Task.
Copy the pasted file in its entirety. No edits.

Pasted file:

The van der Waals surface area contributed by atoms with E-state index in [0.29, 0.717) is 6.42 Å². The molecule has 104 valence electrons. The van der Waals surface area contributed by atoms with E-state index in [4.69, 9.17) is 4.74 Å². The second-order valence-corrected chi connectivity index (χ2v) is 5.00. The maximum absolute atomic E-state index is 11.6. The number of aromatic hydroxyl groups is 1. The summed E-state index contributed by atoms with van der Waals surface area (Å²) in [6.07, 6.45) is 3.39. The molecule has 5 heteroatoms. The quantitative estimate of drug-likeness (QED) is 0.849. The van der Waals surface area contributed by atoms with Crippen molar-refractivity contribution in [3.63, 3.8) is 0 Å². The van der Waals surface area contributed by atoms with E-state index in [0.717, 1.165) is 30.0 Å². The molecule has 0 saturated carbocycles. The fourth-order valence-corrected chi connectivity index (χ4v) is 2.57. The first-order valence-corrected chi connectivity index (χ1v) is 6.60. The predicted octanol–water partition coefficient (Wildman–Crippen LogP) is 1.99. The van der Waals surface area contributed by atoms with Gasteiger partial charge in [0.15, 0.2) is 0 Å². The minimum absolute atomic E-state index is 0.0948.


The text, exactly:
The van der Waals surface area contributed by atoms with E-state index in [0.29, 0.717) is 6.42 Å². The molecule has 104 valence electrons. The van der Waals surface area contributed by atoms with E-state index in [4.69, 9.17) is 4.74 Å². The second-order valence-corrected chi connectivity index (χ2v) is 5.00. The maximum absolute atomic E-state index is 11.6. The number of aromatic hydroxyl groups is 1. The summed E-state index contributed by atoms with van der Waals surface area (Å²) in [6.07, 6.45) is 3.39. The molecule has 5 heteroatoms. The quantitative estimate of drug-likeness (QED) is 0.849. The van der Waals surface area contributed by atoms with Crippen molar-refractivity contribution in [3.63, 3.8) is 0 Å². The van der Waals surface area contributed by atoms with E-state index in [0.717, 1.165) is 30.0 Å². The molecule has 0 saturated carbocycles. The fourth-order valence-corrected chi connectivity index (χ4v) is 2.57. The first-order valence-corrected chi connectivity index (χ1v) is 6.60. The predicted octanol–water partition coefficient (Wildman–Crippen LogP) is 1.99. The van der Waals surface area contributed by atoms with Gasteiger partial charge in [0.15, 0.2) is 0 Å². The minimum absolute atomic E-state index is 0.0948.